Uyghurs detained in China’s so-called “re-education centers” in its northwestern Xinjiang region are being tortured and raped, a former detainee has revealed.
Sayragul Sauytbay, 43, said she witnessed the human rights abuses during her time in a facility between November 2017 and March 2018, where she was forced to teach Chinese and Communist Party propaganda to fellow detainees, before she was released and granted asylum in Sweden.
Sauytbay, a Muslim woman of Kazakh descent, is just one of at least one million Uyghurs and other ethnic minorities believed to be detained in China’s re-education facilities, which Beijing says are to “educate and transform” those whom the Chinese Communist Party (CCP) deems at risk of the “three evil forces” of “extremism, separatism, and terrorism.”
She told Haaretz she witnessed detainees being tortured by electric shock, with metal nails, and by having their fingernails pulled out. Detainees were deprived of food, forcibly given pills and injected with unknown substances. Sauytbay also recalled an instance where a female detainee was gang raped by several of the camp’s police officers in front of other inmates.
The 43-year-old said she is not certain of the camp’s exact location, as she was transported there with a black sack over her head. However, she estimates it held about 2,500 inmates ranging in age from 13 to 84, with a mixture of businessmen, writers, nurses and doctors, artists, schoolchildren, and workers.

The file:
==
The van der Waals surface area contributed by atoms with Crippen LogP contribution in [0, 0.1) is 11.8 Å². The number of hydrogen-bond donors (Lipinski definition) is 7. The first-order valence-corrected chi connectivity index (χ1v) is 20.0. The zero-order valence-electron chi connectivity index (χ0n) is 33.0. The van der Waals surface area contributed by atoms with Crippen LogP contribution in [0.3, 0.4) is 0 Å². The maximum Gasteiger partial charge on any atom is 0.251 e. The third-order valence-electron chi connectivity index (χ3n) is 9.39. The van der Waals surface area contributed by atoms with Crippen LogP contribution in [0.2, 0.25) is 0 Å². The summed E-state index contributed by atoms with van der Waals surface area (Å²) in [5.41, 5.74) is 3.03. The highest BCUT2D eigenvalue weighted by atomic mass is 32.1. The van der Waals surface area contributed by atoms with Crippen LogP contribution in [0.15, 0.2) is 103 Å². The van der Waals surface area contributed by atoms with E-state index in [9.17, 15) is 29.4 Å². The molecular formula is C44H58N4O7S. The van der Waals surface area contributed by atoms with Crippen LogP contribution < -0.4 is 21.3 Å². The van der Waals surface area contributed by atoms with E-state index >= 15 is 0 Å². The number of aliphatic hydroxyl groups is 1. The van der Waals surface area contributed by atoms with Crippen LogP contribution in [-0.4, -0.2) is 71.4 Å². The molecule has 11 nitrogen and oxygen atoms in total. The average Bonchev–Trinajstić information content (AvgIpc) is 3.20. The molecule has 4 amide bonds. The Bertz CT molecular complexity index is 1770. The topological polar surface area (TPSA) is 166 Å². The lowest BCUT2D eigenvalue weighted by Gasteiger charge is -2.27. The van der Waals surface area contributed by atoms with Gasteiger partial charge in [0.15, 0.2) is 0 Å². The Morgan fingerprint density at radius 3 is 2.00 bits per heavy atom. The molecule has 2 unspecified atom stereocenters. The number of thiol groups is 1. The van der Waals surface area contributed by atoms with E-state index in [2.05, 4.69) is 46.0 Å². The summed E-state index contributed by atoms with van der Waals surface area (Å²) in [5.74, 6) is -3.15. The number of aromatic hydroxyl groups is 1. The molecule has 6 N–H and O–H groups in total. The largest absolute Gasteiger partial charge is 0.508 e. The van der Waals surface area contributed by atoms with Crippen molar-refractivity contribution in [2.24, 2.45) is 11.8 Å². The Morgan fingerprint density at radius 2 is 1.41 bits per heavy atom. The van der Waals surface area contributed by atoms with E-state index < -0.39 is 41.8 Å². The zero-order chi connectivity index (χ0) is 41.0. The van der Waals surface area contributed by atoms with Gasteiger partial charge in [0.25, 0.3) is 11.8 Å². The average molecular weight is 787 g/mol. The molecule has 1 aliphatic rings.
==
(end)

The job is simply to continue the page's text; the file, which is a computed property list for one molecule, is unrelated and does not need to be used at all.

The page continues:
Her testimony corroborates with previous interviews The Epoch Times conducted with former Uyghur detainees, who said they were subject to torture, forced to denounce their faith, and forced to pledge loyalty to the CCP while held for unknown reasons in often overcrowded facilities.
CCP officials say the mass detentions among the Uyghur population, the majority of whom practice Islam, are part of measures to crack down on terrorism, religious extremism, and separatism in the country. The CCP has used the excuse of potential “extremist threats” to justify its strict surveillance and crackdown on Uyghurs and other Muslim minority groups in the Xinjiang region.
Uyghurs in the region are being detained for reasons such as contacting friends or relatives abroad, traveling to a foreign country, growing beards, and attending religious gatherings, Uyghurs who have family members in the camps told The Epoch Times.
First-hand accounts described to The Epoch Times have also revealed attempts by authorities to strip Uyghur detainees of their culture and language, forcing them to denounce their faith and pledge loyalty to the CCP and its leader. If detainees fail to follow orders, they may be subject to several forms of torture as punishment.
Sauytbay told Haaretz that Uyghur detainees were punished for “everything” in the facility in a room called the “black room.” Starting at 6 a.m., detainees learn Chinese and memorize propaganda songs, she said.
“Anyone who didn’t follow the rules was punished. Those who didn’t learn Chinese properly or who didn’t sing the songs were also punished.”
She said she knew of an elderly woman in the camp, who had been a shepherd before she was arrested by Xinjiang authorities for speaking to someone on the phone who lived abroad.
“This was a woman who not only did not have a phone, she didn’t even know how to use one,” Sauytbay said.